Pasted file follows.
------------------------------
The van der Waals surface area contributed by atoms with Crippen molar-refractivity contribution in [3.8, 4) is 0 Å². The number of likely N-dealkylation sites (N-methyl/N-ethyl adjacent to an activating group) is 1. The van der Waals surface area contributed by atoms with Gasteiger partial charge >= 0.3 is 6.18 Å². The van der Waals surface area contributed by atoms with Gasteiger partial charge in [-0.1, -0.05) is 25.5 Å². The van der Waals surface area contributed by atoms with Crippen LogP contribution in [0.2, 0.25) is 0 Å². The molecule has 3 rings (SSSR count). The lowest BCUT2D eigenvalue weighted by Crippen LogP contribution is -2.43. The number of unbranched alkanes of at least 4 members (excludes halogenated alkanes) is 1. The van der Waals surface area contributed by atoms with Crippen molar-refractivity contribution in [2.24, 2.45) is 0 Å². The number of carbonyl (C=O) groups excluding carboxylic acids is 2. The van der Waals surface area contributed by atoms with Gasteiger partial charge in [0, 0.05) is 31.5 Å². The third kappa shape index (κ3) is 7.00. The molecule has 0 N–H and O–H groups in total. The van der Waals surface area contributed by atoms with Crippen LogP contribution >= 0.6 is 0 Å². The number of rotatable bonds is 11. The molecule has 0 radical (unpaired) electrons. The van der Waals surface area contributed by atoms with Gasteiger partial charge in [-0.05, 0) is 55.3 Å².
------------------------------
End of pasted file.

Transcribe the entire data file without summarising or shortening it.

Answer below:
The van der Waals surface area contributed by atoms with Crippen molar-refractivity contribution in [3.8, 4) is 0 Å². The number of likely N-dealkylation sites (N-methyl/N-ethyl adjacent to an activating group) is 1. The van der Waals surface area contributed by atoms with Gasteiger partial charge >= 0.3 is 6.18 Å². The van der Waals surface area contributed by atoms with Gasteiger partial charge in [-0.1, -0.05) is 25.5 Å². The van der Waals surface area contributed by atoms with Crippen LogP contribution in [0.2, 0.25) is 0 Å². The molecule has 3 rings (SSSR count). The lowest BCUT2D eigenvalue weighted by Crippen LogP contribution is -2.43. The number of unbranched alkanes of at least 4 members (excludes halogenated alkanes) is 1. The van der Waals surface area contributed by atoms with Crippen molar-refractivity contribution in [2.24, 2.45) is 0 Å². The number of carbonyl (C=O) groups excluding carboxylic acids is 2. The van der Waals surface area contributed by atoms with Gasteiger partial charge in [0, 0.05) is 31.5 Å². The third kappa shape index (κ3) is 7.00. The molecule has 0 N–H and O–H groups in total. The van der Waals surface area contributed by atoms with Crippen LogP contribution >= 0.6 is 0 Å². The number of rotatable bonds is 11. The molecule has 0 radical (unpaired) electrons. The van der Waals surface area contributed by atoms with Gasteiger partial charge in [-0.05, 0) is 55.3 Å².